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The best running workouts from an expert: Exercises to increase speed, strength, and agility

Do these workouts before hitting the pavement or trail

Shot of person's feet while running
Fotorec / Pixabay

Running is the original type of cardio workout. You either love it or you hate it, but even those who hate it can’t deny its benefits. Running helps you lose fat, build strong bones, and strengthen muscles, and some people even experience a “runner’s high,” which they describe as a feeling of euphoria that also comes with reduced anxiety.

Certainly, it is beneficial, but running workouts do not provide a well-rounded and complete routine. Some would argue that running puts the body through a limited range of motion while following a linear, repetitive path that can keep your muscles locked and stiff. But if it’s something you enjoy, this shouldn’t stop you from running. Luckily, there are activities that you can add to your running workout plan if you’re looking for results like increased speed, strength, and agility.

Tracksmith Nick Willis running
Tracksmith

Best exercises for runners, according to Nick Willis

We tapped two-time Olympic medalist and Athlete Experience Manager at Tracksmith, Nick Willis, to fill us in on the best exercises for runners that don’t actually involve going for a run.

Willis recommends performing these six running exercises after a run or on a non-running day. These six exercises require no equipment and can be performed anywhere. Short on time? Opt for No. 6, which includes fast-twitch muscle activation, increases your range of stretching, and forces you to work on your posture and form. After a few weeks, you’ll definitely see the effects of these running workouts on your mile time.

Adding all six running exercises to your fitness regimen will work to increase agility, power, and strength. Because who doesn’t want to run faster, hurt less, and train like an Olympic runner?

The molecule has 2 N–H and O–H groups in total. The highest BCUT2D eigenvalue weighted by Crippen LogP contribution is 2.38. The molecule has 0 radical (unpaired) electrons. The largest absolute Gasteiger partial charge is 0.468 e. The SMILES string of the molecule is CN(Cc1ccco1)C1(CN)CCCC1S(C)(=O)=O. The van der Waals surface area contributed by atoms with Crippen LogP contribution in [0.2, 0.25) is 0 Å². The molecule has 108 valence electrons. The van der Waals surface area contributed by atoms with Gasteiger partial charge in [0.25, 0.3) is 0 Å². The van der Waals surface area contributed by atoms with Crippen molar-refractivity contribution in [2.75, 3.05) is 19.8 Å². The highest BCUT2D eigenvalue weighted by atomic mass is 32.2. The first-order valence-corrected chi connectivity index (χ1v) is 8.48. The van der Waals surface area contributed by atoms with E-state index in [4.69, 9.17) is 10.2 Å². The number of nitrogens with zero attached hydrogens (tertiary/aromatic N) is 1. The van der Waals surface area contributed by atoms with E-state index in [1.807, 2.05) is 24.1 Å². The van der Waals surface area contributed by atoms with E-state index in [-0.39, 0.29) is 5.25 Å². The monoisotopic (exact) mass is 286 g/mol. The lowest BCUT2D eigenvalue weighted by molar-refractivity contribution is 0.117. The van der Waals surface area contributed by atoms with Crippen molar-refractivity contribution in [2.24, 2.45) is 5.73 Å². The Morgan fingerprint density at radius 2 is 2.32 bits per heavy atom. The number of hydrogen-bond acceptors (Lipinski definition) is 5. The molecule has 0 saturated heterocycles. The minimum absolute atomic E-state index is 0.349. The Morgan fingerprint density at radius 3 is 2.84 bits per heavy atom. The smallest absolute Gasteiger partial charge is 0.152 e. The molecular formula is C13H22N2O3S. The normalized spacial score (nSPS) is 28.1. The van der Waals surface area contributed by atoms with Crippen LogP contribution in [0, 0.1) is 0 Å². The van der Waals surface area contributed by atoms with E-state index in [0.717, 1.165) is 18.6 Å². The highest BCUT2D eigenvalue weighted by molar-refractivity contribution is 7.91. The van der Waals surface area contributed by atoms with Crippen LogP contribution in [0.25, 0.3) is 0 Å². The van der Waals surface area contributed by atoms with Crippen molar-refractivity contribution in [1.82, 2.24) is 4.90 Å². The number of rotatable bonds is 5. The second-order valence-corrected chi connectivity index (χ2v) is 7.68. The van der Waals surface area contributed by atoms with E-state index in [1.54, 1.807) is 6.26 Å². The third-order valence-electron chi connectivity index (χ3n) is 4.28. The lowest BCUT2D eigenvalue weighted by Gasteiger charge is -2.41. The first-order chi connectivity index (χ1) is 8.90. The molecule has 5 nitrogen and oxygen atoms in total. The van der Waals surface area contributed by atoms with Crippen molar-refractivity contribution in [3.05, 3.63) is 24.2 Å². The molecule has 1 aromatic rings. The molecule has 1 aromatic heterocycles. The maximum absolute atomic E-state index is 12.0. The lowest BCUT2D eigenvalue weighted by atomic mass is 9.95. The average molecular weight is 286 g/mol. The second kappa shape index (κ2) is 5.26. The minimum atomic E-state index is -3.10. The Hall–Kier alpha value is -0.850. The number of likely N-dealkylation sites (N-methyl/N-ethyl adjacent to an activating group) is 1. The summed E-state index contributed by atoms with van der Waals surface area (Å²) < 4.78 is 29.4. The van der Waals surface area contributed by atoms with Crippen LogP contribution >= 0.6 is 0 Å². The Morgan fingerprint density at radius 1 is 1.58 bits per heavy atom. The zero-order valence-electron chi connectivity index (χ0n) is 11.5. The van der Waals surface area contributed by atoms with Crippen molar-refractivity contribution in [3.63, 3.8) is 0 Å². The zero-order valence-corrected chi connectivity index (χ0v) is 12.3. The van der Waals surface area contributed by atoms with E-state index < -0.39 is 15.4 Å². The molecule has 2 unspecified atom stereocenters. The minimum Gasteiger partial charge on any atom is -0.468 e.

Running workouts fitness skip
diego_cervo / Getty Images

Skip

Equipment: None

Reps: One set of 20 (10 on each leg) at the immediate conclusion of every run

You need about 8 yards of open space. It’s a high knee skip done in place, with only minimal forward movement. Stand tall, feet together, then bring one knee up high towards your chest. The apex of your high knee coincides with the landing of your supporting leg (from its skip jump). Bring your leg down with the next mini skip jump, and then repeat with the other leg.

Eunning workouts fitness High-Knee Karaoke Drill
FreshSplash / Getty Images

High-knee karaoke drill

Equipment: None

Reps: 3 sets of 4 in each direction, four times per week

This is a sideways running movement where you bring your trailing leg around in front of you and let your front leg shuffle behind. Adding high knee action to your trail leg and bringing it past your chest really helps activate your adductors and hip flexors, while also increasing your range of motion.

Running workouts fitness calf raise
kali9 / Getty Images

Single-leg calf raises

Equipment: None

Reps: Two sets of 20 on each leg.